When I was a teenager I wrote for my high schools literary magazine. It was titled Epiphany, and ever since seeing the word on the cover of the first issue I contributed to, I realized that all of my writing was exactly that: one small epiphany at a time. While now my best writing is done in the form of this personal narrative that I show here on my blog, in high school I was a poet. And when I look back and read from my old poetry notebooks, spines broken, colored pencil doodles, cross-outs and misspellings, I can't help but be proud of the old wise soul I have always been. Sometimes I think that re-reading all of those old poems will give me more insight into my life than any conversation with a friend, any night spent burying my face in a pillow, or even any afternoon pouring my heart out here on Smelling the Sneezeweed. The sneeze version of me always knew best.
There is one poem that rang out in my head over and over this past weekend. It is a poem where I complied little tid bits of life advice that I thought were important to live by. One reads "either choose to plan things out or go on a whim, either way you will be surprised." And well isn't that just the truth. My friend and I had tickets to Fridays Post Secret event in Connecticut. I have been looking forward to seeing Frank speak for weeks. When I went to work that morning I gently tucked the tickets inside of the latest Post Secret book (that I hoped to get signed) and packed it away in my bag. I went to work, failed at getting out early, hopped on the next train, and raced the forty minutes to my friends house so we could make the ferry to Connecticut. Well, the combination of missing the early train, the train I was on running twenty-minutes late, and rush hour traffic caused us to pull into the ferry terminal thirty-minutes after the ship had set sail. I was devastated. We had a plan, how could we be late? So we made phone calls, listened to busy signals, wined to friends, and then gave up. We weren't going to see Frank, I wasn't going to get my book signed, and those two tickets were going to stay right where they were, tucked away.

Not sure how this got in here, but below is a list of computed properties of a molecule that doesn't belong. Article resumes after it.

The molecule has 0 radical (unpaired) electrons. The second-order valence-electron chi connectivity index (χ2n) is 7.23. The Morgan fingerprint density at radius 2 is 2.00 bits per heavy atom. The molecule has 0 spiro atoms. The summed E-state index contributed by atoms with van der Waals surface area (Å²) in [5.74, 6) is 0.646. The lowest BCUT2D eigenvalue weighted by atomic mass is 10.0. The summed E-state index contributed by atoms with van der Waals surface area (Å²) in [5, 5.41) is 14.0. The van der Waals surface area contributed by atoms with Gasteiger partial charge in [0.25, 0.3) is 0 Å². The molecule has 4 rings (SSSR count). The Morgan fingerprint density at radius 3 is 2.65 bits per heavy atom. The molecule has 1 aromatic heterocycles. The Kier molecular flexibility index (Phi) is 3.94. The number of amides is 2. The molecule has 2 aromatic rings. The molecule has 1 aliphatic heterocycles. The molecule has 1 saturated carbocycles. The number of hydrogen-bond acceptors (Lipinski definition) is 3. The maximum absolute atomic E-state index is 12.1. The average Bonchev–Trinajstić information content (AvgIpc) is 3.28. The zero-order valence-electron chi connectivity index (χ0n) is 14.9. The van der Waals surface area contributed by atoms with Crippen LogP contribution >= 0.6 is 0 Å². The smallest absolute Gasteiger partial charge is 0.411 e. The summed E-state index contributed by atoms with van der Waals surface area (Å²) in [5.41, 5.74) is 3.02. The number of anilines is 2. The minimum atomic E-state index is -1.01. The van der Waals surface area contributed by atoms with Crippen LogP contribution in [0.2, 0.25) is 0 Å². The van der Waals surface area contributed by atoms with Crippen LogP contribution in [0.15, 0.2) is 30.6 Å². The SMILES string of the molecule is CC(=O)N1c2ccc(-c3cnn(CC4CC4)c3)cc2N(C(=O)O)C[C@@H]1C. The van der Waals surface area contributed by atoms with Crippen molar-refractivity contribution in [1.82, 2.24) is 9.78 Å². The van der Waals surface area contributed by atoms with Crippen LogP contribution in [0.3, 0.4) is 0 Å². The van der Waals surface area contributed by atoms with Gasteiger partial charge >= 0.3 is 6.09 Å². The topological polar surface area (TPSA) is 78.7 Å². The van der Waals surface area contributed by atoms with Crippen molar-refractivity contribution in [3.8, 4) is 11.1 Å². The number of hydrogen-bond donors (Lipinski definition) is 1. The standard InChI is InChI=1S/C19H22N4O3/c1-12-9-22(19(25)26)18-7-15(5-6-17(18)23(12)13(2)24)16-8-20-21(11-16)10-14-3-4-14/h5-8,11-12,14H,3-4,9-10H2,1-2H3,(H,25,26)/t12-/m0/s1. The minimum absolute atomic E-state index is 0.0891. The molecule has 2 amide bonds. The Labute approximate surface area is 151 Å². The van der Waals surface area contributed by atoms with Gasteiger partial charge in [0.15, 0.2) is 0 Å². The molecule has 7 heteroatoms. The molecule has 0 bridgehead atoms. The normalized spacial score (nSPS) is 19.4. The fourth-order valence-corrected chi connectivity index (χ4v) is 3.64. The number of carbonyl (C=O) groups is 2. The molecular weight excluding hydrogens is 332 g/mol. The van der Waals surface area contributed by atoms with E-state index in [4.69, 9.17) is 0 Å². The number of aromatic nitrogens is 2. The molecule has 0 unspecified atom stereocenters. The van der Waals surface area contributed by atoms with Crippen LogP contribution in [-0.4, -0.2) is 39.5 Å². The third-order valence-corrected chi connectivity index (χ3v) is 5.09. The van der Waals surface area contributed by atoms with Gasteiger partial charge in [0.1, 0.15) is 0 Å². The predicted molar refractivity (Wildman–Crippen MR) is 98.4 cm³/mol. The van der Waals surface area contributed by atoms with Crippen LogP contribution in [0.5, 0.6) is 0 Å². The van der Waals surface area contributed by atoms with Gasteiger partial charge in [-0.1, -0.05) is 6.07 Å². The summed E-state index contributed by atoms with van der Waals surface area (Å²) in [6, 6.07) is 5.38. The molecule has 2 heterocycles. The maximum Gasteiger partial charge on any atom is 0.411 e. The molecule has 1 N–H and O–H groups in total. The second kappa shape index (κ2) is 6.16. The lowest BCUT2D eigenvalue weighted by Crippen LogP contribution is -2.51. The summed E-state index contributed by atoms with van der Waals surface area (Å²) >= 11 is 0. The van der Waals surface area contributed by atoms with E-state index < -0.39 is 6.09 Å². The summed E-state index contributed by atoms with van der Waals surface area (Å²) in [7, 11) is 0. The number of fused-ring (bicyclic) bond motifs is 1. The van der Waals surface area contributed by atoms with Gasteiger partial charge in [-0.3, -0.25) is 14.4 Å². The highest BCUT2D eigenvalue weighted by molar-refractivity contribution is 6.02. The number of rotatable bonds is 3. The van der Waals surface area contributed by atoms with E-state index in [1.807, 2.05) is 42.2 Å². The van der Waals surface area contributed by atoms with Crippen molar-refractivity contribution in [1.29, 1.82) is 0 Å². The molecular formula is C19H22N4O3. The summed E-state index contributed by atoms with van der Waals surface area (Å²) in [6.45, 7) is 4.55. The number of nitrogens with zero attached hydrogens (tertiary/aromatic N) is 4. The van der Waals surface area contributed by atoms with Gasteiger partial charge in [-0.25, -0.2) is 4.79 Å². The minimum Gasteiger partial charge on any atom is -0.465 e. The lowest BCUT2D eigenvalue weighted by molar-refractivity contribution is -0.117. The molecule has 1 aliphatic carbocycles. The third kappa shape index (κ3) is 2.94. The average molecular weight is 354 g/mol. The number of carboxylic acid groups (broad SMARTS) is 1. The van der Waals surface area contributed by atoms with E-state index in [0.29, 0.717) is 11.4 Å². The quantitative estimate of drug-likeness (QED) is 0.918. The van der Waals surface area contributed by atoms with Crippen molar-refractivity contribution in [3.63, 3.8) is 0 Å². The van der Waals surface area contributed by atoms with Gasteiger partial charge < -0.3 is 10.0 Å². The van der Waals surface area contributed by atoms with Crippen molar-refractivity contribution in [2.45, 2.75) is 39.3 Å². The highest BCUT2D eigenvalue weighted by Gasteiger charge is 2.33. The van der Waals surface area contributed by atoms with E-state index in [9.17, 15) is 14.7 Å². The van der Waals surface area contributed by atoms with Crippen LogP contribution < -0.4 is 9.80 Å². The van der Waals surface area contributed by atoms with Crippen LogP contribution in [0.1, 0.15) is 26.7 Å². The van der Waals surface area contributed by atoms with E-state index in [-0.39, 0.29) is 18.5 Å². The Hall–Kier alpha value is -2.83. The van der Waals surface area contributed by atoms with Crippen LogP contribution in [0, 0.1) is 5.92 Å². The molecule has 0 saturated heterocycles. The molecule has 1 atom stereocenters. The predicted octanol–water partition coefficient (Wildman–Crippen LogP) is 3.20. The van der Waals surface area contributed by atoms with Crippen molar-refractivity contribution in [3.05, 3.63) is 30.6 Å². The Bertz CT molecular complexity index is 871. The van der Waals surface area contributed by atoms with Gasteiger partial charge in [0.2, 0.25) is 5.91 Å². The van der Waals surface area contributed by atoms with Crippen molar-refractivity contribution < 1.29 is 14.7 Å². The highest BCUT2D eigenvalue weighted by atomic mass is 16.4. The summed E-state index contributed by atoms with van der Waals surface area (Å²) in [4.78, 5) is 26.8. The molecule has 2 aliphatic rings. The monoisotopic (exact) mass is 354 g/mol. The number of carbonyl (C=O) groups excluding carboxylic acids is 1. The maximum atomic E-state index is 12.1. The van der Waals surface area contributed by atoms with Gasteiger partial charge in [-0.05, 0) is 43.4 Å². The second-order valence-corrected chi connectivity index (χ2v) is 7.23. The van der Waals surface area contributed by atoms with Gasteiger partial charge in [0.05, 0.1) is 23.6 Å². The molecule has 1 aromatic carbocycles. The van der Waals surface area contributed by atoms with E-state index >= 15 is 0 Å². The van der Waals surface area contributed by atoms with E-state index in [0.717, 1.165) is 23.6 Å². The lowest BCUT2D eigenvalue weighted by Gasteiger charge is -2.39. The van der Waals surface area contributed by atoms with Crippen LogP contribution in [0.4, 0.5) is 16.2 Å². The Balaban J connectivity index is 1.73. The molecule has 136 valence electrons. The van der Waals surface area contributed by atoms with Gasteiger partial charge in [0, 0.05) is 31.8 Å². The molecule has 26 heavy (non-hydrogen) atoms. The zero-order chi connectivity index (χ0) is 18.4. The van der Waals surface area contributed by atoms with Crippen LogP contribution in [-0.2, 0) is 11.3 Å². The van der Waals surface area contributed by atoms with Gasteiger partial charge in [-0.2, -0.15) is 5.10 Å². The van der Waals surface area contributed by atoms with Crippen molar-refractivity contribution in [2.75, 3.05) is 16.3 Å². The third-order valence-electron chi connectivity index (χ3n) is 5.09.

What happened next was possibly the best surprise we could have come up with. We were sitting in the ferry terminal and decided to make the best of the evening. We were in the center of a little port town, surrounded by restaurants, coffee shops, and bars; so we decided to have a date night. And let me tell you, two friends having an unexpected date night is a fantastic surprise. We went to dinner at a cramped greek restaurant where we shared a salad, gnashed on pitas, and savored chicken gyros. We wandered into a little bookstore where we giggled over children's books and bought novels that we agreed to swap in a few weeks. We went to a sweet bakery where we spilt a cupcake, sipped coffee, and listened to live soulful music. Finally we headed over to a local bar where we drank pumpkin ale and flirted with the hunky bartender. By the end of the night I had practically forgotten about the two Post Secret tickets still sitting snug in my bag.
When I got home that night I was tired, but swirling on a high from my unexpected fantastic evening. No, I didn't get to see Frank. And no, I have no idea when he will pop up in the North East again. But am I sad about the way my night turned out? No way! I had a fantastic time. I found a new band that I can't get enough of, I have a new hidden spot to go to with a hunky bartender, and I have more memories from hopping around that harbor town than I likely would have gotten from a boat ride and a theater. And I have to tell you, I don't think I would have thought my night was so fantastic had I not read those sneeze words just days earlier.
It's true; "either choose to plan things out or go on a whim, either way you will be surprised." And what a pleasant surprise of an evening it was..
The Daily Sneeze ((or what's fueling the fire today))
-friends around round tables.
-snow in November.